Skip Ribbon Commands
Skip to main content
Home | Support RFF | Join E-mail List | Contact
RFF Logo
Skip navigation links
RESEARCH TOPICS
CENTERS
PUBLICATIONS
NEWS
EVENTS
RESEARCHERS
ABOUT RFF
 

 

 
Join E-mail List
Please provide your e-mail address to receive periodic newsletters and invitations to public events
 
 
Related Subtopics: Disasters, Oceans, Oil, Regulation

Some Implications of Tightening Regulation of U.S. Deepwater Drilling
RFF Feature
June 22, 2010

 

Some Implications of Tightening Regulation of U.S. Deepwater Drilling

Can markets, the legal system, and current regulatory policy provide the proper incentives for producers (and consumers) to consider fully the possibility of oil spills and the risks that could ensue while drilling in deepwater offshore areas?

 

That’s a key question examined in a new paper, “Some Implications of Tightening Regulation of U.S. Deepwater Drilling,” by RFF Nonresident Fellow Stephen P.A. Brown, Co-Director of RFF’s Center for Energy Economics and Policy.

 

“If such risks are not taken fully into account, offshore oil and natural gas production will be too great; oil and natural gas prices will be too low; and the consumption of oil and natural gas will be too high,” Brown writes. “Are tighter controls or a permanent ban on deepwater drilling in the United States a reasonable response to such externalities – or an overreaction?”

 

Brown assesses the implications of a permanent tightening of U.S. government control on deepwater offshore drilling through three scenarios. The first case represents business as usual. The second imposes additional regulatory safeguards that would increase the cost of exploration, development, and production in U.S. deepwater and ultra-deepwater areas by a combined 20 percent. The third case examines the implications of a permanent U.S. ban on drilling in deepwater and ultra-deepwater areas.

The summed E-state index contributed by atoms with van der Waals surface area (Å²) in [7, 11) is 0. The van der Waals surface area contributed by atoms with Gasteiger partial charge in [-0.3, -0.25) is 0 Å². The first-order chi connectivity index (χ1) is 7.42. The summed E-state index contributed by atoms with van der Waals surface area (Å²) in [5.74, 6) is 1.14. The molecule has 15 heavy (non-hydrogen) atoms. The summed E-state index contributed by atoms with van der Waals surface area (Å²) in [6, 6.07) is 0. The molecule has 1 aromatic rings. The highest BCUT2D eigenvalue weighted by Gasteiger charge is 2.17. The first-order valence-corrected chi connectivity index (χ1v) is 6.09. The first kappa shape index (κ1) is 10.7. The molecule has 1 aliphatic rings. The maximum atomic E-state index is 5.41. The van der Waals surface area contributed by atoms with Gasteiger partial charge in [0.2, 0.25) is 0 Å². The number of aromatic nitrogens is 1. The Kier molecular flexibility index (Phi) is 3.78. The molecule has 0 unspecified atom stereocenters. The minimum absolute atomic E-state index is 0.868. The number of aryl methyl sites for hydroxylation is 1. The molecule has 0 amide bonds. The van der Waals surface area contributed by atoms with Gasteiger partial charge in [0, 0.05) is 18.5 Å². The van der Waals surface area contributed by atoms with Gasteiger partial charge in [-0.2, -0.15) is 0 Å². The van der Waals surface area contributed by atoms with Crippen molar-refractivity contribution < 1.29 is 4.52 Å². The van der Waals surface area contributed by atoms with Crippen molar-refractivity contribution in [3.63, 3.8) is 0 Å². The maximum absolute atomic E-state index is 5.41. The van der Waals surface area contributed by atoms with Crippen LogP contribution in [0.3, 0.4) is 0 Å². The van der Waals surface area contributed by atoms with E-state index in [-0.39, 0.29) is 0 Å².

By raising U.S. safety standards for deepwater and ultra-deepwater drilling to those set by such countries as Brazil, Canada, Norway, and the United Kingdom, costs could increase by as much as 20 percent – which would have relatively small impact on world oil prices, Brown estimates. These changes would translate to gains in the price of gasoline of about one-half cent per gallon in 2011 and eight-tenths of a cent per gallon in 2035.

 

However, a total ban on such drilling would have much larger effects, Brown notes. Projected oil prices would rise by about $2.58 per barrel (3.54 percent) above baseline in 2011 and by about $4.03 (3.03 percent) above baseline in 2035. Projected gasoline prices would be about 7.2 cents per gallon higher in 2011 and 11.3 cents per gallon higher in 2035.

 

 

Excerpts from the paper

 

 

“We can expect to see new industry standards pertaining to safety equipment and procedures used when drilling in U.S. deepwater and ultra-deepwater areas. Such changes can be expected to increase the out-of-pocket costs of drilling in deepwater and ultra-deepwater areas.

 

“Nonetheless, there can be a tendency within any industry to dismiss low-probability, catastrophic events such as the Deepwater Horizon disaster as a one-off occurrence, resulting from poor judgment or human error. That tendency could mean that industry standards would not tighten by as much as society deems appropriate. In such a case, society will want higher safety standards than the industry would adopt on its own accord.

 

“Whether the result of industry or government action, higher safety standards could raise the costs of U.S. deepwater and ultra-deepwater drilling by 10-20 percent. As we have seen, the market will shift some these costs forward to consumers in the form of higher prices. Although the anticipated gains are far from a complete environmental pricing, higher prices will assure that those using oil and natural gas face at least some of the environmental costs associated with production, and at the same time provide incentives for conservation.”

RFF Home | RFF Press: An Imprint of Routledge Terms of Use | Privacy Policy | Copyright Notice
1616 P St. NW, Washington, DC 20036 · 202.328.5000 Feedback | Contact Us